kitchen table math, the sequel: Against grit

Wednesday, October 21, 2015

Against grit

Give Up 

New research shows that grit can be costly and unnecessary.

What if it’s more important to know when to hold 'em, know when to fold 'em, and know when to walk away?

For a recent study published in the Journal of Research in Personality, researchers from the University of Southern California and Northeastern University put hundreds of participants through a series of three studies on grit. In each, the researchers quizzed subjects about how “gritty” they are, based on how much they agree with statements like, “Setbacks don’t discourage me” and “I finish whatever I begin.”

The first test was a set of anagrams, or word scrambles, which participants were rewarded for solving by being entered into a $100 lottery for each correct answer. Sprinkled amid the do-able anagrams were 16 unsolvable words and 21 very difficult ones, like “kismet.” The participants who ranked higher on the grit assessment attempted fewer anagrams overall—a sign they didn’t skip the difficult or unsolvable ones like their less determined peers did.

Next came a computer-game exercise, which the researchers rigged such that some participants would feel like they were losing for much of the game. The grittier subjects worked harder when they were losing, but not when they were winning.

For the final test, the researchers gave the subjects a math game, which was also rigged so that some of the participants felt like they were fighting an uphill battle. They also gave the participants an offer: When things got tough, they could either drop out of the experiment and get $1 for their troubles, or they could press on and get $2 if they won, but nothing if they lost. Grittier people didn’t solve any more math problems than their lazier counterparts, even though they felt more optimistic about the test than the others. They were, however, more likely to continue the game when they were losing, even though they risked walking away with nothing.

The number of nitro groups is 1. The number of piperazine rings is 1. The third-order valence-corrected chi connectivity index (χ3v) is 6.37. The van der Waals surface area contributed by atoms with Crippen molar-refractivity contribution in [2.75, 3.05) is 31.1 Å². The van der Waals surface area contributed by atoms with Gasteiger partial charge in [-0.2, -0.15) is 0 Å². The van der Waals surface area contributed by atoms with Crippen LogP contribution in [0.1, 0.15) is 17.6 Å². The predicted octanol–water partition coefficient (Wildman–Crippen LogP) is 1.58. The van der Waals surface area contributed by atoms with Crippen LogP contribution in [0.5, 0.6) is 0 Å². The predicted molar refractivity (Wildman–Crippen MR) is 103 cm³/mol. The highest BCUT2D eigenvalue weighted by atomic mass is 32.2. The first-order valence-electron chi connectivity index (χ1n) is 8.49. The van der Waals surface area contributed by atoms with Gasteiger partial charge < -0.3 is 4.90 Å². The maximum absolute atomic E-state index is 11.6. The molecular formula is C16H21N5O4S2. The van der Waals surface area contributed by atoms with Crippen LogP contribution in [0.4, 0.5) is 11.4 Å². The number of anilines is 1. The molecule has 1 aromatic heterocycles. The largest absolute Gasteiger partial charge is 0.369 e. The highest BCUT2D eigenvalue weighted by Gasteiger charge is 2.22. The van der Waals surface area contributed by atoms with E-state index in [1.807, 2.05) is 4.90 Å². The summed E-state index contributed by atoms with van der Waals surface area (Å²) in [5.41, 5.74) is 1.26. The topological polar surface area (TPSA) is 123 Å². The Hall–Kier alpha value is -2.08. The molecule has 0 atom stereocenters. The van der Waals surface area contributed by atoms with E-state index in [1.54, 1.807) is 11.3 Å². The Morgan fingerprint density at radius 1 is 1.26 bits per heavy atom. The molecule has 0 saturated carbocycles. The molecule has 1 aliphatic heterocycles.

It would seem, then, that grit comes with a downside.


Jen said...

I know that the initial talk about grit was all about how it wasn't a trait, but something teachable. But I was never really sure how they happened to decide that.

It's like deciding extroverts or introverts are better and then trying to teach someone to be x-verted if they are not. You could certainly teach strategies to act more one way or the other, but would the amount of time it took to teach and practice a different personality style be worth whatever gains might come from those small differences?

I'd guess that more precise teaching and practice would show far better gains for the same people than trying to change some aspect of their personality style in hopes that it would then result in academic gains.

Catherine Johnson said...

You can say that again.

Noncognitive skills.


James Heckman is still at it....

He's all over the place hawking universal pre-K because if you get 'em early you can teach them noncognitive skills.

Well maybe it's a good idea.

The little ones are going to need a whole lot of noncognitive skills if they're going to have to contend with engageny math.

owen thomas said...

you are knowingly playing
against a stacked deck.